"I'm very protective of my wife" - Lam
Kolani Junior Lam says he was always protective of his wife and was often very concerned about her.
Lam is the man accused over the death of former Chief Executive Officer (C.E.O.) of the Unit Trust of Samoa (U.T.O.S.), Sa’u Justina Fa’asamoa.
During the ongoing hearing, Lam was questioned about why he always insisted that Sa'u comes home right way, after work every day.
During cross examination by Assistant Attorney General, Magele Leone Su’a, she queried Lam about his expectation for his wife to be home by 5.30 p.m.
Lam said he only wanted her to be safe.
“I’m very protective of my wife,” he replied. “If she wants to go to dinner, I tell her go but come home early. I’m very protective of her because if she goes and something happens to her, or ends up in hospital, I don’t want to hear anything like that if it happens.”
Lam, 39, has pleaded not guilty to murder, and alternative charge of manslaughter, common assault and conspiracy to defeat the course of justice.
Pressed on his demands for his wife to be home straight after work, Lam said he did not have a car and he wanted to use Sa'u's work vehicle so they could go shopping.
“I don’t demand her to be home. All I want is for her to get home.”
The prosecution then questioned Lam about the evidence from Talei Ah Liki and Tofilau Fiti Leung Wai.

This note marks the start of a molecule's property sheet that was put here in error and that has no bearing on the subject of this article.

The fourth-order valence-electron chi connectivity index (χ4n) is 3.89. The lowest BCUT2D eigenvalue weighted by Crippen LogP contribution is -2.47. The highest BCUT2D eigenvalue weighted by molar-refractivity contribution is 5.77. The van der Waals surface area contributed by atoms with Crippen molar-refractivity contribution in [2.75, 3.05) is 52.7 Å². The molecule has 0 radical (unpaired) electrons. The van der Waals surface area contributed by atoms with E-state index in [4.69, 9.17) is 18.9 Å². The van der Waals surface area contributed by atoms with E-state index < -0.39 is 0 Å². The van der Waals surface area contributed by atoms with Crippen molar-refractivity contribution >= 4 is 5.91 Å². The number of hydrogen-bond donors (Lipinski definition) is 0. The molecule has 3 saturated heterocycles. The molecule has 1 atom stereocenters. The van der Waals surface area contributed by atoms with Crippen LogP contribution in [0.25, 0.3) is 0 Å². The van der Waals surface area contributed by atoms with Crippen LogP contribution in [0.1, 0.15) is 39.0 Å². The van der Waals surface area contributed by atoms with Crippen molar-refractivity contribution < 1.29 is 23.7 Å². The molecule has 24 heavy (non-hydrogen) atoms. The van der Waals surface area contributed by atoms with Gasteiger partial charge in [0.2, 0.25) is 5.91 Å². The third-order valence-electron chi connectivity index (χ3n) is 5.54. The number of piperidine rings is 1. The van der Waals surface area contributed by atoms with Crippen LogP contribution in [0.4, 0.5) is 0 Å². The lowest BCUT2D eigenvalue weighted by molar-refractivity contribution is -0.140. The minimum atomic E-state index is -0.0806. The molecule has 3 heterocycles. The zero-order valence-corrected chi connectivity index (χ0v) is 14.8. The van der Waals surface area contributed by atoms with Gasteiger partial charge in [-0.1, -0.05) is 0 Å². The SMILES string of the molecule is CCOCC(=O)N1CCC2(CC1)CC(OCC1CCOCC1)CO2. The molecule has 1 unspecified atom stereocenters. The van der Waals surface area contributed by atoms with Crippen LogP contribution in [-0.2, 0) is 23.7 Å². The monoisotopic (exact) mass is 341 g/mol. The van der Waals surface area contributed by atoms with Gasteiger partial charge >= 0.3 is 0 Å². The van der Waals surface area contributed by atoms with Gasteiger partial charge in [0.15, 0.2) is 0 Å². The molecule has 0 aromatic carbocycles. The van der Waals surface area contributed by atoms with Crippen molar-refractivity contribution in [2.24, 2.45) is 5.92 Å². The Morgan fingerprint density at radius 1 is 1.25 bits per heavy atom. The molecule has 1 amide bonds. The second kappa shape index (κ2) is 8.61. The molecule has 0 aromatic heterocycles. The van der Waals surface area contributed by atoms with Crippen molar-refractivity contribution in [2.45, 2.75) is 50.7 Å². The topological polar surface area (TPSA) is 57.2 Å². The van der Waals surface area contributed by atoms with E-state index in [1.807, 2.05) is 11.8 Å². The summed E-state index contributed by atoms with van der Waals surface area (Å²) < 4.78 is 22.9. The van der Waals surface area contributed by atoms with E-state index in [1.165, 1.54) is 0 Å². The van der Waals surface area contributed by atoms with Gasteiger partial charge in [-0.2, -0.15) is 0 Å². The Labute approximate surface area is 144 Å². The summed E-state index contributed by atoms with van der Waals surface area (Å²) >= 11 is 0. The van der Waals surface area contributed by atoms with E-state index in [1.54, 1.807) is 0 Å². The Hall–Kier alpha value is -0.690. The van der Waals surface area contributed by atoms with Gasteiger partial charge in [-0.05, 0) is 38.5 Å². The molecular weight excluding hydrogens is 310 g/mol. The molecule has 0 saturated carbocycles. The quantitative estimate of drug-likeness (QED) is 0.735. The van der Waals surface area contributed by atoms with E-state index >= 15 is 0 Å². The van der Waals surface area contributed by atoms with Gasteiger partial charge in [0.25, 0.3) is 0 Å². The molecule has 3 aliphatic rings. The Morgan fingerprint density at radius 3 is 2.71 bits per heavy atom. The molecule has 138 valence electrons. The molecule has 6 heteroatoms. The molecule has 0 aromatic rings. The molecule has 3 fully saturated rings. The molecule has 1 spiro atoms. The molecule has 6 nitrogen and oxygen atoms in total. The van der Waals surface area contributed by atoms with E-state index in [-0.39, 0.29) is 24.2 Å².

“Talei has given evidence that Justina said she had to do U.T.O.S. aerobics before 5 p.m. because she has to be home by 5pm,” Magele asked Lam.
The defendant maintained that he only wants his wife to get home.
It was also put to Lam that Tofilau testified that if she had not called Sa’u to remind her about their friends' dinner, she would not have attended it.
“I don’t recall what happened on that day and I don’t stop her from going anywhere,” he said.
“I just want her to come home straight after, I’m just concerned about her.”
Moving on, the defendant was also questioned about how Sa’u’s usual way of responding to their disagreement was walking away from him.
The prosecution put it to the defendant if it's true that Sa’u usually goes to her cousin’s home when they get into disagreements.
But Lam took issue with the way the prosecution worded the sentence.
“You make it sound like it happens all the time – it's not common,” he replied.
Magele put it to Lam that there have been about four occasions where Sa’u left to go to her cousin, Ann Trevor, at Ululoloa because of their disagreements.
"I don’t know," he replied.
He also denied that he did not go to get her back when she leaves him.
“Is it a sin if I don’t go after her to get her back,” asked Lam. “It doesn’t mean I’m guilty.”
Prosecution again put it to Lam if it was the norm for Sa’u to walk away, or leave, when they get into a disagreement.
At this point, Magele put it to Lam that there was not one time that his wife attempted to commit suicide when they got into a disagreement.
“Never once did you have a disagreement with her that she tried to take her own life,” asked prosecution.
“It isn’t in her.”
Lam replied that he agrees that she did not attempt to commit suicide before when they get into disagreement.
However, he disagrees that his wife had not thought about committing suicide.
“I cannot read what is on her mind,” he insisted.
Magele raised it with Lam that he had given evidence that he knows his wife better that her closest friends.
In response, Lam said while he knows his wife, he does not know her completely - or what she was thinking most of the time.
The prosecution continued to put questions to the defendant of the many challenges that Sa’u had encountered in her life but rose above it.